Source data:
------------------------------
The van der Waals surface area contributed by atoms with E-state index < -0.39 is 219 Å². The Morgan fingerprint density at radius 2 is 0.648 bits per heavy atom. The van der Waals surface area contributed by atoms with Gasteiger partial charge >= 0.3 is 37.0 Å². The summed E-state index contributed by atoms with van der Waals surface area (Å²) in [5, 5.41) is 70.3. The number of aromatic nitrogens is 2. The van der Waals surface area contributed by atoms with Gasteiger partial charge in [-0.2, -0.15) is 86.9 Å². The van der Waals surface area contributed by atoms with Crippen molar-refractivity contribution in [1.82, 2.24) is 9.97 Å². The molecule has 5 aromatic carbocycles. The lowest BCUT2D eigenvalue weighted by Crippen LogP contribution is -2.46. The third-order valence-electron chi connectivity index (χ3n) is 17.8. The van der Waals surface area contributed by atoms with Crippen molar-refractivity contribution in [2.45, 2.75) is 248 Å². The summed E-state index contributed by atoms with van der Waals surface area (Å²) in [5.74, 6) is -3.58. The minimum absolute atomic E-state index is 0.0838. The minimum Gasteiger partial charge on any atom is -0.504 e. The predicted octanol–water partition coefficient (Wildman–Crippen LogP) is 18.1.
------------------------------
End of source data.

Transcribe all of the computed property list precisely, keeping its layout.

The van der Waals surface area contributed by atoms with E-state index < -0.39 is 219 Å². The Morgan fingerprint density at radius 2 is 0.648 bits per heavy atom. The van der Waals surface area contributed by atoms with Gasteiger partial charge >= 0.3 is 37.0 Å². The summed E-state index contributed by atoms with van der Waals surface area (Å²) in [5, 5.41) is 70.3. The number of aromatic nitrogens is 2. The van der Waals surface area contributed by atoms with Gasteiger partial charge in [-0.2, -0.15) is 86.9 Å². The van der Waals surface area contributed by atoms with Crippen molar-refractivity contribution in [1.82, 2.24) is 9.97 Å². The molecule has 5 aromatic carbocycles. The lowest BCUT2D eigenvalue weighted by Crippen LogP contribution is -2.46. The third-order valence-electron chi connectivity index (χ3n) is 17.8. The van der Waals surface area contributed by atoms with Crippen molar-refractivity contribution in [2.45, 2.75) is 248 Å². The summed E-state index contributed by atoms with van der Waals surface area (Å²) in [5.74, 6) is -3.58. The minimum absolute atomic E-state index is 0.0838. The minimum Gasteiger partial charge on any atom is -0.504 e. The predicted octanol–water partition coefficient (Wildman–Crippen LogP) is 18.1.